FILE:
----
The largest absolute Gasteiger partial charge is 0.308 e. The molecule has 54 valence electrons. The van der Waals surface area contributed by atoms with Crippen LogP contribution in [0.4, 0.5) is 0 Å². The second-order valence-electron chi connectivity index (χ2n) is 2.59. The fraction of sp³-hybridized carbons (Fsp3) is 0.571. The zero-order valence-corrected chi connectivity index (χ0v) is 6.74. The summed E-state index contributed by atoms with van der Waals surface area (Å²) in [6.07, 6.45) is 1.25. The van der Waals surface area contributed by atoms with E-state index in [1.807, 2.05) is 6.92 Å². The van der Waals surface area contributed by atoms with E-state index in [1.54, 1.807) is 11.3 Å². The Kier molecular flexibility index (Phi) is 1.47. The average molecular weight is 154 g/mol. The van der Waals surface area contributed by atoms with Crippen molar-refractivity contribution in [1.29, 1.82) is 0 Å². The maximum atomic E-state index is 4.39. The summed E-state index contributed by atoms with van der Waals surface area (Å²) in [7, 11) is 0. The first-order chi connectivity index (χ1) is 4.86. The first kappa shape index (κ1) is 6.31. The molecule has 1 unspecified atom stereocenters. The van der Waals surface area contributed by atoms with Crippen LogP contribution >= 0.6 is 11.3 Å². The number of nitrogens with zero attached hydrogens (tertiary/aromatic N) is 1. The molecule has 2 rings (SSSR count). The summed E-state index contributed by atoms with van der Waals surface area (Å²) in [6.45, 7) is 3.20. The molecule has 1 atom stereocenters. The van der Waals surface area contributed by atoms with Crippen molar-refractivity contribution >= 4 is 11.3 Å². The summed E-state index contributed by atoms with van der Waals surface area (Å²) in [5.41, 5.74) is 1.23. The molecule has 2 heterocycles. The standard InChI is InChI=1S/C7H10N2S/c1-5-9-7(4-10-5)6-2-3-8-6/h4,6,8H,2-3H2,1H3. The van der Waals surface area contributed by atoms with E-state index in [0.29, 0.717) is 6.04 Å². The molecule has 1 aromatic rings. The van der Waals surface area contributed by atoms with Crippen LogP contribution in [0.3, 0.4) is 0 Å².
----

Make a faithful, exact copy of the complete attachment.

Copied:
The largest absolute Gasteiger partial charge is 0.308 e. The molecule has 54 valence electrons. The van der Waals surface area contributed by atoms with Crippen LogP contribution in [0.4, 0.5) is 0 Å². The second-order valence-electron chi connectivity index (χ2n) is 2.59. The fraction of sp³-hybridized carbons (Fsp3) is 0.571. The zero-order valence-corrected chi connectivity index (χ0v) is 6.74. The summed E-state index contributed by atoms with van der Waals surface area (Å²) in [6.07, 6.45) is 1.25. The van der Waals surface area contributed by atoms with E-state index in [1.807, 2.05) is 6.92 Å². The van der Waals surface area contributed by atoms with E-state index in [1.54, 1.807) is 11.3 Å². The Kier molecular flexibility index (Phi) is 1.47. The average molecular weight is 154 g/mol. The van der Waals surface area contributed by atoms with Crippen molar-refractivity contribution in [1.29, 1.82) is 0 Å². The maximum atomic E-state index is 4.39. The summed E-state index contributed by atoms with van der Waals surface area (Å²) in [7, 11) is 0. The first-order chi connectivity index (χ1) is 4.86. The first kappa shape index (κ1) is 6.31. The molecule has 1 unspecified atom stereocenters. The van der Waals surface area contributed by atoms with Crippen LogP contribution >= 0.6 is 11.3 Å². The number of nitrogens with zero attached hydrogens (tertiary/aromatic N) is 1. The molecule has 2 rings (SSSR count). The summed E-state index contributed by atoms with van der Waals surface area (Å²) in [6.45, 7) is 3.20. The molecule has 1 atom stereocenters. The van der Waals surface area contributed by atoms with Crippen molar-refractivity contribution >= 4 is 11.3 Å². The summed E-state index contributed by atoms with van der Waals surface area (Å²) in [5.41, 5.74) is 1.23. The molecule has 2 heterocycles. The standard InChI is InChI=1S/C7H10N2S/c1-5-9-7(4-10-5)6-2-3-8-6/h4,6,8H,2-3H2,1H3. The van der Waals surface area contributed by atoms with E-state index in [0.29, 0.717) is 6.04 Å². The molecule has 1 aromatic rings. The van der Waals surface area contributed by atoms with Crippen LogP contribution in [0.3, 0.4) is 0 Å².